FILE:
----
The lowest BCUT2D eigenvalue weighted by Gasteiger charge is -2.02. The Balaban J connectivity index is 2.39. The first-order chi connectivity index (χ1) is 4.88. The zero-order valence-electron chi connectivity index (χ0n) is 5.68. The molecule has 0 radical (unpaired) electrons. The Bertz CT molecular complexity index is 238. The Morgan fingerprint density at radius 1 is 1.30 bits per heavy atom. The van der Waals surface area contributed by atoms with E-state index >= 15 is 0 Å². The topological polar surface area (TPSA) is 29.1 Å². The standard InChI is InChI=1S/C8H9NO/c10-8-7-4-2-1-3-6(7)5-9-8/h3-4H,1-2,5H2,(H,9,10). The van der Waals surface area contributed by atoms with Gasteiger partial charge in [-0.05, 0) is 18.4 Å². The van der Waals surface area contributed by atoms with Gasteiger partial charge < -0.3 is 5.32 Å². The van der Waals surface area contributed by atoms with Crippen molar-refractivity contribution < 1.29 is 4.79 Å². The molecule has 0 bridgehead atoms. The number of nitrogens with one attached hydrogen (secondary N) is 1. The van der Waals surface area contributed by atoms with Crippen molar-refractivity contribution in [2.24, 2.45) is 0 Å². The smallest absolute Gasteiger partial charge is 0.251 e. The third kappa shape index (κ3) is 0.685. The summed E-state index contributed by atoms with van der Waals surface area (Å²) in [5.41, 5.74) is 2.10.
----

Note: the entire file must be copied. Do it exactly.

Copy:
The lowest BCUT2D eigenvalue weighted by Gasteiger charge is -2.02. The Balaban J connectivity index is 2.39. The first-order chi connectivity index (χ1) is 4.88. The zero-order valence-electron chi connectivity index (χ0n) is 5.68. The molecule has 0 radical (unpaired) electrons. The Bertz CT molecular complexity index is 238. The Morgan fingerprint density at radius 1 is 1.30 bits per heavy atom. The van der Waals surface area contributed by atoms with E-state index >= 15 is 0 Å². The topological polar surface area (TPSA) is 29.1 Å². The standard InChI is InChI=1S/C8H9NO/c10-8-7-4-2-1-3-6(7)5-9-8/h3-4H,1-2,5H2,(H,9,10). The van der Waals surface area contributed by atoms with Gasteiger partial charge in [-0.05, 0) is 18.4 Å². The van der Waals surface area contributed by atoms with Gasteiger partial charge < -0.3 is 5.32 Å². The van der Waals surface area contributed by atoms with Crippen molar-refractivity contribution < 1.29 is 4.79 Å². The molecule has 0 bridgehead atoms. The number of nitrogens with one attached hydrogen (secondary N) is 1. The van der Waals surface area contributed by atoms with Crippen molar-refractivity contribution in [2.24, 2.45) is 0 Å². The smallest absolute Gasteiger partial charge is 0.251 e. The third kappa shape index (κ3) is 0.685. The summed E-state index contributed by atoms with van der Waals surface area (Å²) in [5.41, 5.74) is 2.10.